Anatomy of a draft pick: How the Mets landed Matt Harvey

Matt Harvey went to North Carolina after turning down a $1 million offer from the Angels in 2007. (USATSI)
Matt Harvey went to North Carolina after turning down a $1 million offer from the Angels in 2007. (USATSI)

On the first day of the 2010 MLB Draft, Mets decision-makers huddled with the hope that University of North Carolina right-hander Matt Harvey would still be there for them at No. 7.

They didn't know, of course, that only three years later, Harvey would become such a force that he would be compared to Dwight Gooden and -- my goodness -- all-time Mets great Tom Seaver.

But they did know they would have no chance at Bryce Harper, Jameson Taillon or Manny Machado. They also knew, after looking closely at Cal State Fullerton shortstop Christian Colon, Ole Miss pitcher Drew Pomeranz, Florida Gulf Coast University pitcher Chris Sale and University of Arkansas third baseman Zack Cox, among others, that Harvey was their guy.

They prayed no one who picked from fourth to sixth felt the same.

All the Mets' key scouts and honchos at the time -- from area scout Marlon McPhail all the way to then-GM Omar Minaya -- endorsed Harvey, who has yet to lose in 12 starts for the 2013 Mets, a losing team. He's 5-0 with a 2.17 ERA and 87 strikeouts. Back then, Mets people all marveled at how Harvey wouldn't get rattled despite playing for a bad team (a good prep for the 2013 Mets?).

But perhaps no one was more enamored than veteran scout Bryan Lambe, who according to then-Mets scouting director Rudy Terrasas wrote a report suggesting Harvey could be another Justin Verlander -- a buzz name for any of the 30 teams, but especially the Mets since they missed their chance to take Verlander six years earlier by one pick. When the Tigers made Verlander the No. 2 overall pick, the Mets were left with a consolation prize of Phil Humber, whose only noteworthy Mets moment came when he was thrown into the trade package for Johan Santana.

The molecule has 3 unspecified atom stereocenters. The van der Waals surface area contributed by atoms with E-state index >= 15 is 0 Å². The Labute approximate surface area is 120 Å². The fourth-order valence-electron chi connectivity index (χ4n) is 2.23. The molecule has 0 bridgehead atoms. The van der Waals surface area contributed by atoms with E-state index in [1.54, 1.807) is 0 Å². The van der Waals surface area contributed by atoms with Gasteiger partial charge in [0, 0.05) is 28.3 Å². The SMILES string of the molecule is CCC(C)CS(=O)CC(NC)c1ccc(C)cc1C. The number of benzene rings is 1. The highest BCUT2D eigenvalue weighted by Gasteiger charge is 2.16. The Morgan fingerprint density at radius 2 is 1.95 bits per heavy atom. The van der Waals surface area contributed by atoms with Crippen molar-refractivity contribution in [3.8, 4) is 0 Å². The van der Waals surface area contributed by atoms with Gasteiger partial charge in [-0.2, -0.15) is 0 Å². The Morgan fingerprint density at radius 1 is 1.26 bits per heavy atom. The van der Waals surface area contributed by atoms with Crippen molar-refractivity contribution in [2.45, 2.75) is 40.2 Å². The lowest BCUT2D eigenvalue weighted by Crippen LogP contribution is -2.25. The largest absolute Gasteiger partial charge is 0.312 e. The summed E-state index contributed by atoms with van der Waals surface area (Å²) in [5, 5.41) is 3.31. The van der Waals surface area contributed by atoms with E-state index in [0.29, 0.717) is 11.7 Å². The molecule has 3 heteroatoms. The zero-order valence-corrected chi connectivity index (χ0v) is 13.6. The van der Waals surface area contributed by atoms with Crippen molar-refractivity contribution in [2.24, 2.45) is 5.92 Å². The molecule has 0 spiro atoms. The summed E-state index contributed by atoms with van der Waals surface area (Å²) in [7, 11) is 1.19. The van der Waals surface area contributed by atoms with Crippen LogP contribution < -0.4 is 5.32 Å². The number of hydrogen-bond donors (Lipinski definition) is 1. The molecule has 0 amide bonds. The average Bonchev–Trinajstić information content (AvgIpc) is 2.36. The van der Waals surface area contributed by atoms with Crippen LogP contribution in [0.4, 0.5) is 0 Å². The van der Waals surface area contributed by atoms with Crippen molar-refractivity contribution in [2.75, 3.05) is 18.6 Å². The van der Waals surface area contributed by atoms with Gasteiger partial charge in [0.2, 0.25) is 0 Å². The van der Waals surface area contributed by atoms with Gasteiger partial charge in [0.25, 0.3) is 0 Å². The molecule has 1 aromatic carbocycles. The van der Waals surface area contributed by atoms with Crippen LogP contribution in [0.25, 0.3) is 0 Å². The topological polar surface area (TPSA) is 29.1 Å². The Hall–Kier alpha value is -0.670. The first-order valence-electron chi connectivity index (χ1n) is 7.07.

"At the end of the day, we were hoping [Harvey] was going to be there," Terrasas recalled. "There was a lot of luck involved because there were [three] other teams before us [once Harper, Taillon and Machado were selected]. That's the guy we were hoping to get to us, and he fell into our laps. We weren't real happy with the other options."

The decision was absolutely vital, it turns out. The 2010 first round is marked by some obvious home runs -- Harper, Machado, Harvey and Sale plus a few who are showing great potential, such as Taillon, Christian Yelich, Michael Choice, Zach Lee, Delino Deshields Jr. and Jesse Biddle, plus several who might not produce a thing at the major-league level.

Terrasas, who has since been replaced as scouting director by new GM Sandy Alderson and moved into a pro scout role, recently called Lambe, who's now with the Blue Jays, to thank him for the tout, which was hard to top. Other Mets scouts and bigwigs Sandy Johnson, David Lakey, Russ Bove, plus Minaya himself, affirmed the original recommendation of area scout McPhail.

The consensus of the Mets' top decision-makers was that Harvey was potentially a No. 2 starter in the making, with his above-average fastball, curveball and slider and still-developing changeup. All, that is, except Lambe, who invoked the Verlander name and sealed the deal for Terrasas. Terrasas is so appreciative of Lambe's conviction he called him a few days ago to tell him, "I owe you."

Terrasas eventually liked Harvey so much he was actually in a dead heat for third on his board, tied with Taillon, behind only Harper and Machado, two wunderkinds who are already establishing themselves as 20-year-old stars (though Terrases admits he didn't predict such quick stardom for Machado). With no reasonable chance at Harper, Taillon or Machado, their charge was clear: identify the fourth-best player in the draft.

They took a long look at Colon, a big-time infield star at a baseball powerhouse who they projected as a surefire major leaguer. But some Mets people cautioned against picking someone who didn't project as a star but only as a starter.